Nova Scotia, Mon Amour

The province's quirks and inaccessibility are its very charms

My beloved Nova Scotia adopted a new travel slogan last spring: "There's a reason great places are a little hard to get to." Truer than ever! One of the two main ferry links from the United States has discontinued service. Last summer, at the height of the tourist season, the Halifax International Airport opted to modernize its runways, taking the airport's instrument-landing equipment offline for almost a month.

So now the province can be really hard to get to, requiring, say, a fifteen-hour drive from New York City, or trips to Bar Harbor or Portland, Maine, for the only remaining ferry service from the United States. An even more cumbersome option requires a stay in St.John, New Brunswick (site of what looks like the world's largest oil-tank farm), and then a ferry to Digby, across the Bay of Fundy. Predictably, tourism from the United States to Nova Scotia declined in 2005—and not for the first time.

The province has always had trouble selling itself. Last November, at an Atlantic Maritime tourism seminar in Boston, the kilt-clad media-relations manager Randy Brooks admitted to a roomful of travel writers, "We've found that lighthouses and lobsters don't sell down here." Instead I see the province promoting "bouldering"—think rock-climbing, but smaller—and such oddball fare as the Festival of Extraordinary Teapots. The highlight of the tourism shindig was a PR woman's assertion that Prince Edward Island is "sort of like Hawaii." Both P.E.I. and Hawaii are islands, she noted, and both offer golf. Yes, and Fanny Hill is a lot like the Book of Ruth.

I have spent more time in Nova Scotia than I like to admit. I went to summer camp near Digby for four years, and I have returned again and again for summer visits to a home my grandfather bought just after World War I. Nova Scotia is one of those places where there isn't much to do, so what you can do you do to excess. For instance, my family has visited Ross Farm, "Nova Scotia's Living Museum of Agriculture," at least five times. Think Plimoth Plantation, but much, much smaller. We have seen the instructional videos so often that my wife and I are confident we could weave our own flax if necessary, just as the Rosses did. Hard up for thrills one night in a motel near Truro, we rose at 4:00 a.m., leaving a tiny baby asleep in our room, just to watch the surging tide of the Bay of Fundy rush up the Shubenacadie River. This phenomenon is known as a tidal bore; the predictable wordplay ensued.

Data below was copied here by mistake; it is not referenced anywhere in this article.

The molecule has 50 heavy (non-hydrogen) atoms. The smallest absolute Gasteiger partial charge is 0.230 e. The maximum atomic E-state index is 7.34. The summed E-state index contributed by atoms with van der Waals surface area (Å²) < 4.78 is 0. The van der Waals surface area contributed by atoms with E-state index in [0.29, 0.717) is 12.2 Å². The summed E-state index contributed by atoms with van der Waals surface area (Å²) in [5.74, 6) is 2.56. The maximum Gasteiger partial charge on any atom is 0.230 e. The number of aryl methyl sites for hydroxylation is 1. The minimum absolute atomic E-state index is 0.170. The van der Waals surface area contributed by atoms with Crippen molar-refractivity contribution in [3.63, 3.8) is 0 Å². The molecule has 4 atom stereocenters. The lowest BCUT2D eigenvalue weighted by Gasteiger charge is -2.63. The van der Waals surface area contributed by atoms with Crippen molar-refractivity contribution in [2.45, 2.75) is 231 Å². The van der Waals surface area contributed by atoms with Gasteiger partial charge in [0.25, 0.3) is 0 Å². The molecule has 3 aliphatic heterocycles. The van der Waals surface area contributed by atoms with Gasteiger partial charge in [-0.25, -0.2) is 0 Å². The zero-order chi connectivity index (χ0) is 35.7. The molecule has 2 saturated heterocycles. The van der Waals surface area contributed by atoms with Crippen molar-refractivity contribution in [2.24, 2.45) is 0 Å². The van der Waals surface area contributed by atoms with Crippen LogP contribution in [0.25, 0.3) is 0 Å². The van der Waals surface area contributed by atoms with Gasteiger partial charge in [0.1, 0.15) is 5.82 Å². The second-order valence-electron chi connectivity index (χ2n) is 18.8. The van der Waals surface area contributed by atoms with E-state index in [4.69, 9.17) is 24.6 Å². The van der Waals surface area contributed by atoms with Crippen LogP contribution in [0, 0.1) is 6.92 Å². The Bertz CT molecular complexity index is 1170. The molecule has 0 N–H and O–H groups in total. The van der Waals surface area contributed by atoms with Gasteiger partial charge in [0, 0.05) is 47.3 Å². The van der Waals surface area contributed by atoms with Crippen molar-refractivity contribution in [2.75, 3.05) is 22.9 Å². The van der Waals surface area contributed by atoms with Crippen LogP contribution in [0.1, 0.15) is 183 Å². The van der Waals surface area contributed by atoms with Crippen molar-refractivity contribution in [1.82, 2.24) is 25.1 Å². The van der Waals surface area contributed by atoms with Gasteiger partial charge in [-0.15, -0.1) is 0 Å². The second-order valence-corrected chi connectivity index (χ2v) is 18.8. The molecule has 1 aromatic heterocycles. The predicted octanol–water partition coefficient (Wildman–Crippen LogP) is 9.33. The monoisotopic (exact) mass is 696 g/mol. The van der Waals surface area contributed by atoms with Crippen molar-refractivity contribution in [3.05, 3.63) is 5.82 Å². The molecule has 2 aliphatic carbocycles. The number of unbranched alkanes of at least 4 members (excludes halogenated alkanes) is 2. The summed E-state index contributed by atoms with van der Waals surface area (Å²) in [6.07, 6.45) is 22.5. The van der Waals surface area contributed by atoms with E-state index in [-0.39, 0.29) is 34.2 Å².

One does scramble for things to do, especially on rainy or foggy days, which thanks to global warming are fewer and fewer each summer. Of course, "warming" is a relative term in Nova Scotia. Ever since I was ten years old I've heard endless prattle about the warming waters of the Gulf Stream, which supposedly caress a portion of the Nova Scotia coast. Randy Brooks spoke to the travel writers in Boston of "the warmest water north of the Virginias." I assume he was referring to some plutocrat's swimming pool. I've swum in the Atlantic, the Bay of Fundy, St.Margaret's Bay, and plenty of tributaries in between, and here is all you need to know: BRRRRR! The many inland lakes are swimmable at the peak of summer; the ocean is not. But a portion of it is drinkable: I have never forgotten the taste of Bras d'Or water on my lips. The Bras d'Or, a vast, gorgeous sailing lake favored by rich Americans (for example, the Grosvenors), has two narrow outlets on the North Atlantic. But the water tastes sweet, not brackish; don't ask me why.

In the category of memorable time-fillers, I once drove my family, including a severely disapproving mother, several hundred miles to Great Village, just because the poet Elizabeth Bishop had lived there as a young girl. A poet I met on the fantail of the old, slow ferry had told me that several of Bishop's poems—"Sandpiper" ("The beach hisses like fat"), "The Moose" ("home of the long tides/where the bay leaves the sea"), and of course "First Death in Nova Scotia" ("In the cold, cold parlor/my mother laid out Arthur")—have Nova Scotia roots. "Great Village" is a misnomer: there is nothing at all in the place except a jumbly general store whose proprietor sold me a picture of Bishop's home as it looked when she lived there. I was the second person in three years to have made the pilgrimage.

Today Nova Scotia boasts a modest literary scene. Like Bishop's childhood village, the great Nova Scotia novel—Barometer Rising, by Hugh MacLennan—isn't really so great. It's a historical thriller set in 1917, when a freighter carrying half a million pounds of TNT blew up in Halifax Harbor. The Big Bang sits at the heart of event-starved Nova Scotia's literary universe (yes, I know all about Henry Wadsworth Longfellow's "Evangeline" and the expulsion of the Acadians). Robert MacNeil, formerly of PBS's MacNeil-Lehrer NewsHour, wrote a novel ("earnest, traditional"—Publishers Weekly) featuring the explosion, and just now Laura MacDonald is promoting her 350-page nonfiction narrative Curse of The Narrows: The Halifax Disaster of 1917 ("excessive detail and flat prose"—Publishers Weekly). The best book featuring Halifax is Anthony Hyde's globe-trotting thriller-diller masterpiece, The Red Fox. Alistair MacLeod's excellent No Great Mischief likewise sprawls across Ontario and Quebec as well as Nova Scotia.

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